The foregoing description is of preferred embodiments of the present invention. It should be appreciated that this embodiment is described for purposes of illustration only, and that numerous alterations and modifications may be practiced by those skilled in the art without departing from the spirit and scope of the invention. It is intended that all such modifications and alterations be included insofar as they come within the scope of the invention as claimed or the equivalents thereof.

Patent Citations
Cited PatentFiling datePublication dateApplicantTitle
US3566203Oct 24, 1968Feb 23, 1971Union Carbide CorpChip capacitor
US3717842Feb 26, 1971Feb 20, 1973Perfection Electrical Prod IncMethod of connecting aluminum wire to electrical terminals
US3909300Jan 21, 1974Sep 30, 1975Gould IncPositive seal for batteries employing plastic casings
US4422494May 4, 1981Dec 27, 1983General Motors CorporationVibratory forming of shaped lead joints
US4545119Jan 13, 1983Oct 8, 1985Hisaji TanazawaInserting conductive material into through-holes; ultrasonic weldi
US4580713Sep 23, 1983Apr 8, 1986Hitachi, Ltd.Method for bonding an aluminum wire
US4860433Aug 11, 1987Aug 29, 1989Sanyo Electric Co., Ltd.Method of manufacturing an inductance element
US4860445Feb 9, 1989Aug 29, 1989Gte Products CorporationMethod of mounting electrical contacts in connector body
US4893742Dec 21, 1988Jan 16, 1990Hughes Aircraft CompanyUltrasonic laser soldering
US5223063Jun 17, 1992Jun 29, 1993Kabushiki Kaisha ShinkawaMethod for bonding semiconductor elements to a tab tape
US5361491May 26, 1993Nov 8, 1994Nippon Mektron, Ltd.Process for producing an IC-mounting flexible circuit board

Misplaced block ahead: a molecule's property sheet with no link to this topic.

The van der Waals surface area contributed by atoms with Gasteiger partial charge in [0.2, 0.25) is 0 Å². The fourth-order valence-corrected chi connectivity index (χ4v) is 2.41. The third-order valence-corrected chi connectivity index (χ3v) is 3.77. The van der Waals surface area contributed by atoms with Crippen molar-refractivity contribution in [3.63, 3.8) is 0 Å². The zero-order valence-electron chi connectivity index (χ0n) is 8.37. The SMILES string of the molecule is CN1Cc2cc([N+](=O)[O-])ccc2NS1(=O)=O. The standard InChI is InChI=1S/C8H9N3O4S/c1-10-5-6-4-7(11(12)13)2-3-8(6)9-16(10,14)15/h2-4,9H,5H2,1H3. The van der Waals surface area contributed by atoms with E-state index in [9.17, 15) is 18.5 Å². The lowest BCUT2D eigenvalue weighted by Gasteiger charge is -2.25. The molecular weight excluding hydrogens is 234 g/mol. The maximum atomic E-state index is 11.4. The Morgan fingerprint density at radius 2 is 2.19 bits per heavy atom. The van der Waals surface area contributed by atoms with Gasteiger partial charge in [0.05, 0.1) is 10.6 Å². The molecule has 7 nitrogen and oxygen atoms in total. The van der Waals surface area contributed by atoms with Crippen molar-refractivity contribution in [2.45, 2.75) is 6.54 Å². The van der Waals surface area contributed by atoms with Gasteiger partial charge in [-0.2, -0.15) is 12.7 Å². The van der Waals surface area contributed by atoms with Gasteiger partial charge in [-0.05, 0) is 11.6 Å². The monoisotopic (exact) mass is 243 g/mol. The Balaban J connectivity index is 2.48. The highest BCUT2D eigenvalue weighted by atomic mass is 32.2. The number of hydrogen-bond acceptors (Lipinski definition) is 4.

US5378560Jan 19, 1994Jan 3, 1995Fuji Photo Film Co., Ltd.Lithium oxide anode, acrylic acid-butadiene-styrene terpolymer binder
US5449575Aug 4, 1993Sep 12, 1995Moulton; Russell D.Electrochemical cell with magnesium anode packaging
US5658688Jan 26, 1996Aug 19, 1997Mine Safety Appliances CompanyLithium-silver oxide battery and lithium-mercuric oxide battery
US5660319Jan 17, 1995Aug 26, 1997Texas Instruments IncorporatedUltrasonic bonding process
US5705292 *Jun 18, 1996Jan 6, 1998Sony CorporationLithium ion secondary battery
US5735449Apr 4, 1997Apr 7, 1998Sgs-Thomson Microelectronics S. R. L.Method and apparatus for bonding semiconductor electronic devices
US5773164 *Oct 15, 1996Jun 30, 1998Ovonic Battery Company, Inc.Robust terminal for rechargeable prismatic batteries
US5908151Sep 29, 1997Jun 1, 1999Pacesetter, Inc.Capacitor for an implantable cardiac defibrillator
US6056185Mar 18, 1999May 2, 2000Ga-Tek Inc.Method of connecting batteries to electronic circuits
US6335110 *Apr 3, 2000Jan 1, 2002Samsung Sdi Co., Ltd.Secondary battery
US6515449 *Nov 21, 2001Feb 4, 2003Ngk Spark Plug Co., LtdBattery with lead/nugget protection insert